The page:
“I grew up in a family of shoemakers. My mother is the pioneer in Liliw to use abaca in shoes. Our family relied on shoemaking for a living. It was a skill that was passed on from generation to generation,” said Nephtali.

The Struggles

“In the first few months, I was alone making shoes at a small laundry area in my mother-in-law’s house. I worked day and night to craft shoes and sold them to acquaintances and other shoe stores.”

Because he didn’t have a physical store, Nephtali would lay down a banig (mat) and his crafted shoes outside other stores. Oftentimes, he was being driven away by security guards and store owners. For Nephtali, those difficult and sad moments became his motivation to not give up.
Nephtali began designing more slippers, sandals, and shoes and using more materials such as abaca, textiles, rubbers, synthetic leathers, plastic, etc. All his hard work paid off because he was able to save money and rent a shoe stall. He then started hiring his own workers and expanding his shoe business.

“As we received more orders from customers, my husband and I were able to save up money and build our own house, which we also used as our production house for quite some time. Thankfully, the business was doing well, so we decided to build a small factory made of bamboos beside our house,” said Elvie.

That small workshop made of bamboos became their factory for several years. It also became a showroom to their clients and guests who visited.

“Nakakahiya nga po sa mga clients namin na pumupunta sa production house namin kasi kapag maulan, sobrang maputik. Maliit din ang space kaya siksikan ang mga workers namin. Hirap din sila kapag summer kasi napakainit sa loob at kapag tag-ulan naman, halos mabasa na sila,” said Elvie nostalgically.

One of Jhaz’s biggest challenges, however, is other stores copying or imitating their shoes.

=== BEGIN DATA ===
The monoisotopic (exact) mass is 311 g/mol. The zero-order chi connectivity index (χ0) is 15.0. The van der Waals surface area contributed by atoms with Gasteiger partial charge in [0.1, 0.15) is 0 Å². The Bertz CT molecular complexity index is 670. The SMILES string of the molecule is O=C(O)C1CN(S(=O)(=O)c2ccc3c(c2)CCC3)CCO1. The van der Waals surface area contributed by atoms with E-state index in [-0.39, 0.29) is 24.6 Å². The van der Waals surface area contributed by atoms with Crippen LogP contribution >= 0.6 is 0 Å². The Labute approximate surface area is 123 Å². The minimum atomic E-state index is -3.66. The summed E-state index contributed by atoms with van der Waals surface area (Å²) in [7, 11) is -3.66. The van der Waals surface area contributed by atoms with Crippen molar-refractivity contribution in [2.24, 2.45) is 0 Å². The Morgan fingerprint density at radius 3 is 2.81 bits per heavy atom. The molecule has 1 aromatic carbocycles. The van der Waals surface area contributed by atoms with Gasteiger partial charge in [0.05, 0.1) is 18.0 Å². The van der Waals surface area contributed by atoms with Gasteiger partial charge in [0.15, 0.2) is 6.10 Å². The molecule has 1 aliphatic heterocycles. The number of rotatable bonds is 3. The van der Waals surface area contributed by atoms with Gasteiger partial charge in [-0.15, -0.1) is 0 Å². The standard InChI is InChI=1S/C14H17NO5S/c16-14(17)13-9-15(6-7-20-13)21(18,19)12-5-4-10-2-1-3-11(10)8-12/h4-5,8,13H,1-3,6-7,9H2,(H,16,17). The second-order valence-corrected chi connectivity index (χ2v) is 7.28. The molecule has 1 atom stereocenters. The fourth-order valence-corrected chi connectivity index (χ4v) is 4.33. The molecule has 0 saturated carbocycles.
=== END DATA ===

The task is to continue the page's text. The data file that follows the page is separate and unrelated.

“Once we launch a new shoe design and it becomes an instant hit to customers, other shoe stores will follow suit by producing replicas of our shoes,” said Nephtali.

“It’s becoming a major problem for us because the copied shoes are cheaper. That’s why we always tell our buyers that the difference lies in the quality. Handcrafted by our skilled shoemakers, we use high-quality materials in our shoes to make our shoes durable. We assure our customers that our shoes will last them for years,” said Nephtali.

The process of handcrafting shoes is laborious. Each pair is shaped and designed fastidiously. Over the years, the couple has designed and produced more than a thousand shoe designs, taking inspiration from shoe designs they find on the Internet. Some are customized items requested by their clients here and abroad.

DTI’s Intervention

Jhaz was only a start-up business during that time and in order to survive in the footwear industry, Nephtali decided to take his business to another level by taking advantage of the programs offered by the Department of Trade and Industry.

“Before, we did not think about going outside Liliw to sell our shoes. Our focus was catering only to customers in Liliw and our neighboring towns. But after attending the DTI’s seminars and workshops, our mindset was changed. We realized that there are more opportunities waiting for us outside our town and that we can improve our products to make them more appealing to the market.”

“We therefore joined many small bazaars and local fairs. After a while, we expanded our customer base by taking part in national and international trade fairs. Through DTI’s fairs, we were able to gain our longtime buyers who also became our friends.”

Jhaz also joined the One Town, One Product (OTOP) Next Generation—DTI’s program offering a package of public-private assistance for MSMEs with minimum viable products to come up with new or better offerings with significant improvement and innovation in the areas of quality, product development, design, packaging, standards compliance, marketability, production capability, brand development, among others.